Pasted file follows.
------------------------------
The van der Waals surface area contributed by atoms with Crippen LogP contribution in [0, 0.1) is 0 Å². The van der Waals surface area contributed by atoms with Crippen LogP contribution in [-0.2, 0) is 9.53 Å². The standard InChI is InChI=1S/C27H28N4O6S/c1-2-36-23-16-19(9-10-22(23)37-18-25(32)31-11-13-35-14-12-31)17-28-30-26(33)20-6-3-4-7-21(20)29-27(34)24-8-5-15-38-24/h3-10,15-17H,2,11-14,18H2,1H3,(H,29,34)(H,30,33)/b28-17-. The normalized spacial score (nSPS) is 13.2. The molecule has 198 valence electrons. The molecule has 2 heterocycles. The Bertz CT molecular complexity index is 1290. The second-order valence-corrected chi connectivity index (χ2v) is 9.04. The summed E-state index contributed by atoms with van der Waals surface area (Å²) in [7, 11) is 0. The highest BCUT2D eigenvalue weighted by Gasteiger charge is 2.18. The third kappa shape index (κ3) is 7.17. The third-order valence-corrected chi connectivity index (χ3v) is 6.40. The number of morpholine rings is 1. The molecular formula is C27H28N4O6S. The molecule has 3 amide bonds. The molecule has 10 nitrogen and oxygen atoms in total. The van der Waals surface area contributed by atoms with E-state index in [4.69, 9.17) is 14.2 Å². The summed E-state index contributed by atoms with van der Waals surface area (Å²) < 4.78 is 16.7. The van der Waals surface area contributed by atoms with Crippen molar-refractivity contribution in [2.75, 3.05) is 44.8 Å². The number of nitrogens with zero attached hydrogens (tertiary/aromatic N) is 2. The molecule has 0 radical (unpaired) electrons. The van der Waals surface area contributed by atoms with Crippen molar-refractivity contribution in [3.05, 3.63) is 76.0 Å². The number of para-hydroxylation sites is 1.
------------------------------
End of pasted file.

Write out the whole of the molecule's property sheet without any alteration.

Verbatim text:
The van der Waals surface area contributed by atoms with Crippen LogP contribution in [0, 0.1) is 0 Å². The van der Waals surface area contributed by atoms with Crippen LogP contribution in [-0.2, 0) is 9.53 Å². The standard InChI is InChI=1S/C27H28N4O6S/c1-2-36-23-16-19(9-10-22(23)37-18-25(32)31-11-13-35-14-12-31)17-28-30-26(33)20-6-3-4-7-21(20)29-27(34)24-8-5-15-38-24/h3-10,15-17H,2,11-14,18H2,1H3,(H,29,34)(H,30,33)/b28-17-. The normalized spacial score (nSPS) is 13.2. The molecule has 198 valence electrons. The molecule has 2 heterocycles. The Bertz CT molecular complexity index is 1290. The second-order valence-corrected chi connectivity index (χ2v) is 9.04. The summed E-state index contributed by atoms with van der Waals surface area (Å²) in [7, 11) is 0. The highest BCUT2D eigenvalue weighted by Gasteiger charge is 2.18. The third kappa shape index (κ3) is 7.17. The third-order valence-corrected chi connectivity index (χ3v) is 6.40. The number of morpholine rings is 1. The molecular formula is C27H28N4O6S. The molecule has 3 amide bonds. The molecule has 10 nitrogen and oxygen atoms in total. The van der Waals surface area contributed by atoms with E-state index in [4.69, 9.17) is 14.2 Å². The summed E-state index contributed by atoms with van der Waals surface area (Å²) < 4.78 is 16.7. The van der Waals surface area contributed by atoms with Crippen molar-refractivity contribution in [2.75, 3.05) is 44.8 Å². The number of nitrogens with zero attached hydrogens (tertiary/aromatic N) is 2. The molecule has 0 radical (unpaired) electrons. The van der Waals surface area contributed by atoms with Crippen molar-refractivity contribution in [3.05, 3.63) is 76.0 Å². The number of para-hydroxylation sites is 1.